You could be forgiven for thinking that air-raids on Edinburgh were a Second World War 'thing'. However, terror came from the skies in April 1916, in the form of a Zeppelin raid on the capital, it caused carnage and lasting fear.
On the evening of Sunday 2ndApril, 1916 the inhabitants of Edinburgh and Leith were subjected to a small dose of the terror being endured by their menfolk on the Western Front and elsewhere.
Around 7pm an advanced warning was received by Edinburgh City Police warning of the possibility of an air attack. Around three hours later confirmation was received and the Army warned the police and local authorities to take air raid action.
The standard signal to alert the public was to dip the gas pressure to dim the house and street lighting. All regular and Special Constables were called out and placed on high alert for the expected raid.
Despite the warnings many people were out on the street, mainly out of idle curiosity as Edinburgh had never experienced an air raid before, in any case most people rightly presumed that the Fleet anchored in the Forthwas the target, not the city which had few military targets.
Just after 11pm an attempt was made to attack the ships at anchor but the fire from their guns and the glare of their searchlights drove the attackers off. Reports in the papers of the time state that there was a perfect ‘bomber’s moon’ however scientific data actually records that there was a new moon, the total opposite.
Put off by the heavy fire in the Forth the L14 and L20 lumbered their way inland toward Leith and the City of Edinburgh, despite warnings from the police many people were out in the street gauping at the massive machine as they drifted over the city.
Wonderment turned to fear as the Zeppelins proceeded to bomb the area for nearly half an hour.
In Leith a bomb struck a bonded warehouse starting a huge fire as the spirit stored fire caught fire. A number of bombs were dropped at random over Leith and one which landed on a railway siding killed a baby with it’s blast in a nearby house.
Moving into Edinburgh the first bomb, all of which were small and hand launched, was dropped in East Clermont Street, ironically near the Drill Hall of the 9th Royal Scots, although there was no way it could be identified from the air.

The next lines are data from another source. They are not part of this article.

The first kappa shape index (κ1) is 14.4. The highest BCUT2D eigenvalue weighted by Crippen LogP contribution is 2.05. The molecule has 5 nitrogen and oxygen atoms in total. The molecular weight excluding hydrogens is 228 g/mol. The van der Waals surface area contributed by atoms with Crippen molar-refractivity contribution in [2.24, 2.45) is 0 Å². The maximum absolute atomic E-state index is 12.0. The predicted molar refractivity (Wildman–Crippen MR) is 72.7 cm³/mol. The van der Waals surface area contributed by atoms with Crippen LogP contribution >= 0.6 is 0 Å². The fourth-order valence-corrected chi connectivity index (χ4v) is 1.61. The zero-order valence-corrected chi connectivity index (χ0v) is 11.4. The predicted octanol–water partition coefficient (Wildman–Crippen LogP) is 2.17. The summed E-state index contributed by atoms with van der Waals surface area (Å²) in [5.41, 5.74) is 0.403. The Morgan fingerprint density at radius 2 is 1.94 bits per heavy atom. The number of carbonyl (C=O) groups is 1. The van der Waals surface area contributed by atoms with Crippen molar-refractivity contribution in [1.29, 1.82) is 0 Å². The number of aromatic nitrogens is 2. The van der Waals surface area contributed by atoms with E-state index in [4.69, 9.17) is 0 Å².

The bomb landed on waste land destroying a large shed, and smashed dozens of windows.
The Zeppelin then steered over the Old Town and dropped it’s next bomb in Lauriston Place where it struck a school wrecking the janitor’s house and again smashing dozens of windows. Another bomb, this time an incendiary, fell in the Royal Infirmary of Edinburgh but was quickly dealt with causing no damage.
The County Hotel in Lothian Road was struck destroying the roof an upper floors, remarkablyonly one manwas hurt. Moving east over Princes Street Gardens the Zeppelin set it’s sights on Edinburgh Castle, the One O’Clock gun was allegedly fired at the Zeppelin with blank rounds, this would appear to be the stuff of urban myth and in reality it probably wasn’t fired. A bomb was dropped on the Castle Rock unsurprisingly doing no damage to the Castle but breaking a lot of windows on Castle Terrace.
Overflying the Castle brought the Zeppelin over the Grassmarket and on to the Southside, this is where the most damage and casualties were sustained. A bomb fell on the pavement outside the White Hart Hotel, four people were injured and one of them died. In Marshall Street a bomb hit the pavement outside a tenement block outside number 16, six people were killed and another 7 were injured.
A further bomb struck Haddon’s Court in Nicolson Street injuring three people. Moving away toward the King’s Park a Zeppelin dropped a series of bombs, the first of which struck the tenement at 69 St Leonards Hill killing a baby and injuring two adults.
Coming under machine gun fire from Arthur’s Seat the Zeppelin jettisoned the rest of it’s bombs in the park and turned away towards the North Sea.
And so ended the one and only raid on Edinburgh during the Great War. It caused public outcry and outrage, no doubt it also spread fear amongst the civilian population. No one was safe from the deadly grasp of total war.
Dr McLaren got a rude awakening when a high explosive bomb struck the roof of his house at 39 Lauriston Place, it destroyed the roof and part of the wall, but fortunately no one was injured.
The next bomb landed in the playground of George Watson’s College, this appears to have been a bigger bomb and destroyed all the classrooms on the ground and first floor.
The Zeppelins then headed to the Southside where another bomb was dropped hitting the tenement block at number 183 Causewayside. The building was badly damaged and four people were taken to the Infirmary with injuries, a 71 year old woman died the next day apparently from shock. The Macadam laundry next door was heavily damaged as well.
The next bomb fell a few streets away in Marchmont Crescent, the bomb went straight through the roof to the ground floor of the building but failed to explode. Swinging away to the West End, a bomb was dropped in open ground near Belford Place, every window in the street was blown in. Another landed in the Water of Leith and damaged houses in Coltbridge Gardens.
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